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China economy grew 9pct in Q4

Reuters reported that China economy grew faster than expected in the fourth quarter, although tighter credit at home and weak export markets still weighed, dragging annual growth in gross domestic product to 8.9% in the fourth quarter and its weakest pace in 2-1/2 years.

Key points

1. Q4 GDP grew 8.9% YoY

2. December factory output up by 12.8 YoY

3. December retail sales up by 18.1%YoY

4. January to December FAI up by 23.8%YoY

Mr Michael Spencer Chief Economist Asia Pacific for Deutsche Bank in Hong Kong said "What's happened in December is to some extent the pre-Lunar New Year bounce in activity and prices. What we're seeing in December is the seasonal effect. If it is just a seasonal effect then obviously what that means is January to February will be weaker.

"It's fair to say the economy is holding up better but it's hard to say if that's just a statistical artifact of the short calendar. Credit growth was 750 billion in December which was a little on the low side, in our view. Policy makers talk about having room to ease but we don't see them doing that at the moment."

Mr Yao Wei China economist at Societe Generale Hong Kong said "The headline number is better than expected, but if you look at the detail, there are still a lot of areas for concern. The property slowdown has gathered speed and property investment growth slowed sharply to only 12%YoY in December. New property starts slowed all the way to only 0.9%YoY. It indicates that in Q1 2012 the numbers will be very unpleasant. Policy easing will continue."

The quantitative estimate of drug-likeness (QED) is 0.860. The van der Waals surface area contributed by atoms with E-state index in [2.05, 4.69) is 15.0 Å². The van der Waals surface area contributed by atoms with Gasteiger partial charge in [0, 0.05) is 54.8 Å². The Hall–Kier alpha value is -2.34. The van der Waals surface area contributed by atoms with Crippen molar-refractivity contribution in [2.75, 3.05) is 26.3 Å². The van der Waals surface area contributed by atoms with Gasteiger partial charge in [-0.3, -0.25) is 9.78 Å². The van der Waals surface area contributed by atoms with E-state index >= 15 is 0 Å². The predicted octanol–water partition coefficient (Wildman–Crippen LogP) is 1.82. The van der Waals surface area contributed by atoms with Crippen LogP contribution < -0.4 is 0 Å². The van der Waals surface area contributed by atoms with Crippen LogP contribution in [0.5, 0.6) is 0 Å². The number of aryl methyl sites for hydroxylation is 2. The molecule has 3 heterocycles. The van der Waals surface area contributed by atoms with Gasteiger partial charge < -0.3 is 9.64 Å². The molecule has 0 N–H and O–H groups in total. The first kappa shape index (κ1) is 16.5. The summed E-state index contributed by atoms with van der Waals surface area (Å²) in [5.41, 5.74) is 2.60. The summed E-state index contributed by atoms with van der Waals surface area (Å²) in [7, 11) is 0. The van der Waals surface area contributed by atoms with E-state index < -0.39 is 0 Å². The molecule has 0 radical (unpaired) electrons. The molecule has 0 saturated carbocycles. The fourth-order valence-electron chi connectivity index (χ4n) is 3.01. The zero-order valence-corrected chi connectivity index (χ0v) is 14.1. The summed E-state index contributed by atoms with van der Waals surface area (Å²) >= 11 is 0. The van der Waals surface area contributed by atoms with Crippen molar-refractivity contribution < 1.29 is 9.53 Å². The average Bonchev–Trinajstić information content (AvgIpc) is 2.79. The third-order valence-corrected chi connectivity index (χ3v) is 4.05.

Mr Kevin Lai Economist, Daiwa in Hong Kong said "The slowdown has been orderly. Consumption, retail sales continue to be strong. Overall growth momentum continues to be strong. The slowdown is not scary, so we are not going to get massive policy easing. There will be no interest rate cuts. We expect four more RRR cuts at 50 basis points each."

Mr George Worthington Chief Economist, Asia Pacific for IFR Markets in Sydney said "These numbers do not portray an economy heading for a hard landing, although the rapid slowdown in fixed-asset investment points to weakness in a key driver of GDP.”

He said that "For all of 2011, spending jumped 23.8% but that means it almost completely evaporated in December given the steep slowdown from an average of 24.5% in the first 11 months of the year. The market had looked for a dip to 24.1%. But this can be reversed relatively easily, by easing the crunch on credit from sky-high reserve requirements and lending curbs, and IFR expects another cut in the SRR in short order.”

He added that "Meanwhile, more broadly speaking and helped by sluggish external demand, the economy is coming back to earth after exceptionally strong growth in 2010 and early 2011 with GDP expected to expand by around the government perennial 8% target in 2012."

Mr Hua Zhongwei analyst with Huachuang Securities in Beijing said "The slowdown is quite modest, and the overall situation of the Chinese economy is stable. It's almost certain now that China's economic growth will touch a cyclical bottom in the first quarter of 2012 before rebounding in the second quarter.”

He said that "According to our field studies, demand for heavy equipment and machinery is recovering, and that is a very good sign for the economy."



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